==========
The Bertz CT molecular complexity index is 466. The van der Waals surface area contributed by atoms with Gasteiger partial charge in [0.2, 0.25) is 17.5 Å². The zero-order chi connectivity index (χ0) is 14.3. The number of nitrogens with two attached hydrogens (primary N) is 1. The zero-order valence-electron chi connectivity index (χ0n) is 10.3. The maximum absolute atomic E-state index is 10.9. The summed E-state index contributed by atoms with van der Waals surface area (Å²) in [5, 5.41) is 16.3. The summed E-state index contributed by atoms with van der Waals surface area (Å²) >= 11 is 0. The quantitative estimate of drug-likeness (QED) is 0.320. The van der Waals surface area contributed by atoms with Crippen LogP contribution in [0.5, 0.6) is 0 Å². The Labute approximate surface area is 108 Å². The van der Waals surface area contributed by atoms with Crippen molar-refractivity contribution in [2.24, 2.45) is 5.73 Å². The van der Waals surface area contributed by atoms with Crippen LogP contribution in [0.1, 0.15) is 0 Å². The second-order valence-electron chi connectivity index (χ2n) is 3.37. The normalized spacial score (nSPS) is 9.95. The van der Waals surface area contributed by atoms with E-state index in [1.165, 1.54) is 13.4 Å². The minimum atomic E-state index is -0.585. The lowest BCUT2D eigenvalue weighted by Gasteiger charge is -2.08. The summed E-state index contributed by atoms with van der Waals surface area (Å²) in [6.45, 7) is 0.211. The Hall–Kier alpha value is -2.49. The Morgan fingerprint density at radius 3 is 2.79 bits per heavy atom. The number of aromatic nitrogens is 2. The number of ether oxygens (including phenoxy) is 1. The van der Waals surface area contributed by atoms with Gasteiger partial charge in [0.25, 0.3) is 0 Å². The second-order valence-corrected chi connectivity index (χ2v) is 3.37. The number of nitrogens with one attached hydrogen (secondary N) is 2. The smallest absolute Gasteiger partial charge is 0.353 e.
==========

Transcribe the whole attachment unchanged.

The Bertz CT molecular complexity index is 466. The van der Waals surface area contributed by atoms with Gasteiger partial charge in [0.2, 0.25) is 17.5 Å². The zero-order chi connectivity index (χ0) is 14.3. The number of nitrogens with two attached hydrogens (primary N) is 1. The zero-order valence-electron chi connectivity index (χ0n) is 10.3. The maximum absolute atomic E-state index is 10.9. The summed E-state index contributed by atoms with van der Waals surface area (Å²) in [5, 5.41) is 16.3. The summed E-state index contributed by atoms with van der Waals surface area (Å²) >= 11 is 0. The quantitative estimate of drug-likeness (QED) is 0.320. The van der Waals surface area contributed by atoms with Crippen LogP contribution in [0.5, 0.6) is 0 Å². The Labute approximate surface area is 108 Å². The van der Waals surface area contributed by atoms with Crippen molar-refractivity contribution in [2.24, 2.45) is 5.73 Å². The van der Waals surface area contributed by atoms with Crippen LogP contribution in [0.1, 0.15) is 0 Å². The second-order valence-electron chi connectivity index (χ2n) is 3.37. The normalized spacial score (nSPS) is 9.95. The van der Waals surface area contributed by atoms with E-state index in [1.165, 1.54) is 13.4 Å². The minimum atomic E-state index is -0.585. The lowest BCUT2D eigenvalue weighted by Gasteiger charge is -2.08. The summed E-state index contributed by atoms with van der Waals surface area (Å²) in [6.45, 7) is 0.211. The Hall–Kier alpha value is -2.49. The Morgan fingerprint density at radius 3 is 2.79 bits per heavy atom. The number of aromatic nitrogens is 2. The number of ether oxygens (including phenoxy) is 1. The van der Waals surface area contributed by atoms with Gasteiger partial charge in [0.25, 0.3) is 0 Å². The second-order valence-corrected chi connectivity index (χ2v) is 3.37. The number of nitrogens with one attached hydrogen (secondary N) is 2. The smallest absolute Gasteiger partial charge is 0.353 e.